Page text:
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At the heart of general practice since 1960

Child health fears as GPs threaten vaccine opt-out

Making practices bigger would encourage GPs to specialise and help reduce health inequalities, research by a leading think-tank has concluded.

The report from the Institute for Public Policy Research said an increase in GPs specialising in areas such as diabetes or older people's health would make choice more 'effective for the worst-off social groups'.

It added that the Government's existing choice agenda only benefited the 'healthy, wealthy and demanding'.

Joe Farrington Douglas, author of Equitable Choices for Health and research fellow at the institute, said many 'inequities' were the result of the organisation of primary care.

He said: 'Geographical restrictions can lock patients into areas where there is poor provision. Primary care should offer more specific services such as specialising in older people or diabetes ­ if you want to offer choice, a shake-up of practice boundaries would be needed.'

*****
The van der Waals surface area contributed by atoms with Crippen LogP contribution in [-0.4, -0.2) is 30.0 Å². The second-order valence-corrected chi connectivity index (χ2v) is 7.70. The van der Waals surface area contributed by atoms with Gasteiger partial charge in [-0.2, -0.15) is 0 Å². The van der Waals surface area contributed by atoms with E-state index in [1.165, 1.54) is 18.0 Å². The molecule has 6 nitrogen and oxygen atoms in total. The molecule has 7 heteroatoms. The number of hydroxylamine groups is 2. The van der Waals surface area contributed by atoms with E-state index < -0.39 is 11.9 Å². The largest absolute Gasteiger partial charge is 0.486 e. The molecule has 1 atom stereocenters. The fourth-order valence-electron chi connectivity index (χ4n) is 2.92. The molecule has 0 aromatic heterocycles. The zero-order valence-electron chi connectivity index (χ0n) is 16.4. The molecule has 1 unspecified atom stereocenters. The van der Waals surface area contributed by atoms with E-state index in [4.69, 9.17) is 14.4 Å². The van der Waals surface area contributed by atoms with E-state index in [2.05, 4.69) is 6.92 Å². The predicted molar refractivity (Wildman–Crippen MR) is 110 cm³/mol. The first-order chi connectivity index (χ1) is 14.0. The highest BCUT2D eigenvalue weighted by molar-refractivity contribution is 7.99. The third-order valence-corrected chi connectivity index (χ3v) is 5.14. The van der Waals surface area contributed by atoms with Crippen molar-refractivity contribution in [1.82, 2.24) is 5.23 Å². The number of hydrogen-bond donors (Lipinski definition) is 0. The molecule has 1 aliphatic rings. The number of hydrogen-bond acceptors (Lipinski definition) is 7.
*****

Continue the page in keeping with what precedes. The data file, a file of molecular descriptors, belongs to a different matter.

Dr Sam Everington, a GP in the largely deprived east London area of Tower Hamlets, questioned the conclusions.

He said: 'There is the issue of poverty and lack of cars. Also many ethnic minority women would not go to a GP without another family member.

'There is a lot of evidence showing that if you provide something local to people, they are more likely to attend.'

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